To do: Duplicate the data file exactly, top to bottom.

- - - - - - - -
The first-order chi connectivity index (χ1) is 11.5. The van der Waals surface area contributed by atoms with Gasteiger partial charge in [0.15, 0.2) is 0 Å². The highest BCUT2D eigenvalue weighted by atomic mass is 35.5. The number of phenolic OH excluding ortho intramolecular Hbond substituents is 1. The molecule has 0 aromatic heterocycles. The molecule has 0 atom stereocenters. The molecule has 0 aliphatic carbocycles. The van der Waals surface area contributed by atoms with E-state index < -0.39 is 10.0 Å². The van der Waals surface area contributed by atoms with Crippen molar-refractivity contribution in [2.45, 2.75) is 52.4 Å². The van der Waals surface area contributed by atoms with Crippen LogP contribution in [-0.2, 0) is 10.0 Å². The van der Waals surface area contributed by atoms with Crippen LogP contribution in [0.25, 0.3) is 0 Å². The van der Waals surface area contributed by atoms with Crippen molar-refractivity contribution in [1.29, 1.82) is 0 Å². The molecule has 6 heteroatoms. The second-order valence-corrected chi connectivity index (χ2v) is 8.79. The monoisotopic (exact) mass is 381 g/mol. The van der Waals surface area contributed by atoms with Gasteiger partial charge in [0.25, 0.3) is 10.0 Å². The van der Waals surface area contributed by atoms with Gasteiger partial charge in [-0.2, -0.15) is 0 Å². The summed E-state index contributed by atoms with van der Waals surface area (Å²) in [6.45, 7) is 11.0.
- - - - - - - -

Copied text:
The first-order chi connectivity index (χ1) is 11.5. The van der Waals surface area contributed by atoms with Gasteiger partial charge in [0.15, 0.2) is 0 Å². The highest BCUT2D eigenvalue weighted by atomic mass is 35.5. The number of phenolic OH excluding ortho intramolecular Hbond substituents is 1. The molecule has 0 aromatic heterocycles. The molecule has 0 atom stereocenters. The molecule has 0 aliphatic carbocycles. The van der Waals surface area contributed by atoms with E-state index < -0.39 is 10.0 Å². The van der Waals surface area contributed by atoms with Crippen molar-refractivity contribution in [2.45, 2.75) is 52.4 Å². The van der Waals surface area contributed by atoms with Crippen LogP contribution in [-0.2, 0) is 10.0 Å². The van der Waals surface area contributed by atoms with Crippen LogP contribution in [0.25, 0.3) is 0 Å². The van der Waals surface area contributed by atoms with Crippen molar-refractivity contribution in [1.29, 1.82) is 0 Å². The molecule has 6 heteroatoms. The second-order valence-corrected chi connectivity index (χ2v) is 8.79. The monoisotopic (exact) mass is 381 g/mol. The van der Waals surface area contributed by atoms with Gasteiger partial charge in [0.25, 0.3) is 10.0 Å². The van der Waals surface area contributed by atoms with Gasteiger partial charge in [-0.2, -0.15) is 0 Å². The summed E-state index contributed by atoms with van der Waals surface area (Å²) in [6.45, 7) is 11.0.